Author Nina Bawden drew on her own real life experiences of being evacuated to Wales during the Second World War.
Carrie, played by Juliet Ibberson, and her brother Nick, an excellent turn from youngster, Thomas Ferris, are lucky to be chosen to live with kindly Auntie Lou.
However Lou’s brother, Samuel, is an austere man with a puritanical, God-fearing outlook. It’s a great performance from Rob Calnan however.
He impresses as the strict patriarch complete with authentic Welsh accent and dialect.
There is some respite for the siblings when they visit orphan Albert and his friendly hosts, Hepzibah and Johnny. Albert is wise beyond his youthful years.
It’s a very convincing natural performance from Dan Mitchell.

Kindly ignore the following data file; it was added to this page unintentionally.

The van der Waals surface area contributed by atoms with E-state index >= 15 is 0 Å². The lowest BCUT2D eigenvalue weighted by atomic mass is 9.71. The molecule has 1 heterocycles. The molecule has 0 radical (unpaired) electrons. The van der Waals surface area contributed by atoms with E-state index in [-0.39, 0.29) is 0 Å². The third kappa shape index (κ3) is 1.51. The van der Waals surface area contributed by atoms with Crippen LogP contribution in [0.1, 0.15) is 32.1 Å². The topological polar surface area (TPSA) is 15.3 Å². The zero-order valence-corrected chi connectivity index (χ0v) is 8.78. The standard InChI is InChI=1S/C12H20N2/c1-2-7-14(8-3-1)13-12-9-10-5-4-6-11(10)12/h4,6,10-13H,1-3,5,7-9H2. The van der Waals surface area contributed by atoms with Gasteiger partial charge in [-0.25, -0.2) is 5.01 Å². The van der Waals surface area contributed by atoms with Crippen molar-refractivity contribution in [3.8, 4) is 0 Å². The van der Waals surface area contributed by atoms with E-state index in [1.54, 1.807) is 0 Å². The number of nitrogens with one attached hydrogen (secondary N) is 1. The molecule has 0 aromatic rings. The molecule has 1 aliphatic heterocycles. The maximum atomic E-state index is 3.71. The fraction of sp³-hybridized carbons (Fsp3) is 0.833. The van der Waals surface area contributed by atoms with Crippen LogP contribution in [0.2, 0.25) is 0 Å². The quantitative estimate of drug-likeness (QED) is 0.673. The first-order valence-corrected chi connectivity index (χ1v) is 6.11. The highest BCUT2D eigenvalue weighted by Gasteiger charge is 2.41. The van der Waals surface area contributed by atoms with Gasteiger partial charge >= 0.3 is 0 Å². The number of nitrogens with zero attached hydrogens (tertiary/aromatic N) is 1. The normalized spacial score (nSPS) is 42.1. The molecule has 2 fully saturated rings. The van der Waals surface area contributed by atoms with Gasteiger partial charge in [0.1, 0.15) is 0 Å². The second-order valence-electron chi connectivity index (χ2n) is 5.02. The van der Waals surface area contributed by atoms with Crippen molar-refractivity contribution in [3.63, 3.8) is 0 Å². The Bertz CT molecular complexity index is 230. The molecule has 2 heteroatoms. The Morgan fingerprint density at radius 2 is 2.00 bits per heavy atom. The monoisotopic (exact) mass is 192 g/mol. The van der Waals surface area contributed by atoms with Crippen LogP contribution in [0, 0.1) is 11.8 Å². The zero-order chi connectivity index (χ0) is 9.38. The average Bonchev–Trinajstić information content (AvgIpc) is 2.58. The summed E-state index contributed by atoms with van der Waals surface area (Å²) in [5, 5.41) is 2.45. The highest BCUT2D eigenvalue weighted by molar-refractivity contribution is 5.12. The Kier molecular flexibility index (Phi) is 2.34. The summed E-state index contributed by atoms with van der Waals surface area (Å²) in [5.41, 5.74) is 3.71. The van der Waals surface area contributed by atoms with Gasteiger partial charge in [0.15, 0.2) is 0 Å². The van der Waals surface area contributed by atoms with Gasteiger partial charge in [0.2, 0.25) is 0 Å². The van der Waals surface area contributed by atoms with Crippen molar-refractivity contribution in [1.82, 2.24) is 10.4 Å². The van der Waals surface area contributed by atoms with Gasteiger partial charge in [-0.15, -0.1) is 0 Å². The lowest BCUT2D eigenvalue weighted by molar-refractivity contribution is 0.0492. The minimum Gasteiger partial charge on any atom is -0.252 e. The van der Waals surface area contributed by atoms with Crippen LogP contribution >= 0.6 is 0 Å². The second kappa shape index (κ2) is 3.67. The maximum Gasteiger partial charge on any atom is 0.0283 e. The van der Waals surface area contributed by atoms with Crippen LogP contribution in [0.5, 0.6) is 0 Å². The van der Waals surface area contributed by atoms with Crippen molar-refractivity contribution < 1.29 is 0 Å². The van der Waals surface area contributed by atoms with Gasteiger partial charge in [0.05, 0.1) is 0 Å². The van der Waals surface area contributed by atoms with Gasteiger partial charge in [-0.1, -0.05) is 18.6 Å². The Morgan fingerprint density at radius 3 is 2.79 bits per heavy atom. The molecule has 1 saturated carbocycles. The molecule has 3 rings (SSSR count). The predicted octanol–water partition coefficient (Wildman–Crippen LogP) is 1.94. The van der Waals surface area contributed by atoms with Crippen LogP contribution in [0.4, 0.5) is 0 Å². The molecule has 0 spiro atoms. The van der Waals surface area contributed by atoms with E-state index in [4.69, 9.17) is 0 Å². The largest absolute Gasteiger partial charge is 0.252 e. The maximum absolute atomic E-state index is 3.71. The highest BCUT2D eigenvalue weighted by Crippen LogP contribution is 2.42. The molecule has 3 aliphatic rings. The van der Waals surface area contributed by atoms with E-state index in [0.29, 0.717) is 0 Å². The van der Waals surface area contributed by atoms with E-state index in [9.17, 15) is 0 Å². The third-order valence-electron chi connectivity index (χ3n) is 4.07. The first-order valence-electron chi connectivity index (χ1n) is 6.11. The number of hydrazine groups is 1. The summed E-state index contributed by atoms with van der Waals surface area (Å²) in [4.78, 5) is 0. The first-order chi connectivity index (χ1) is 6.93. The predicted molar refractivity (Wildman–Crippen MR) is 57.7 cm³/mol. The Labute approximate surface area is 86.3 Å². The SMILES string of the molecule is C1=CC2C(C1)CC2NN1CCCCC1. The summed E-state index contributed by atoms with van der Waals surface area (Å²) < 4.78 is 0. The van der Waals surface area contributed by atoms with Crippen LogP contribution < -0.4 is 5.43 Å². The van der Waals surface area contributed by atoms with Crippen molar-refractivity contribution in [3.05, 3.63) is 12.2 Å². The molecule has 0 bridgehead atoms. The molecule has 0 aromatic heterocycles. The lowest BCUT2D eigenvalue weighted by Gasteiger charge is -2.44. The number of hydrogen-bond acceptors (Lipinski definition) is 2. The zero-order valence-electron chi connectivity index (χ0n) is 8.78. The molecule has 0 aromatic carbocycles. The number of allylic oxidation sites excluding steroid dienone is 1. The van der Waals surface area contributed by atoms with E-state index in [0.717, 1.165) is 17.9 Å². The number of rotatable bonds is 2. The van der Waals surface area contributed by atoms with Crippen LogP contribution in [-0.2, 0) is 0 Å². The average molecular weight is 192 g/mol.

There are some interesting themes explored.
As well as the famous observation that the American GI’s are overfed, overpaid and over here, Welshman Samuel is suspicious of the English host family and their lifestyle. Since Hepzibah is not religious and practises alternative medicine, he believes this difference is something to be feared.
Samuel’s son Frederick is similarly narrow minded in his treatment of Johnny who has speech difficulties resulting from a physical disability.
The wartime is evoked well with period dress and the scenery representing the host houses is accurate. There are also the nostalgic words of Churchill and Roosevelt on the wireless.
Director Kay Massey and the team, including Mark Tolan on lighting, deserve credit for orchestrating the players through no less than 38 scene changes.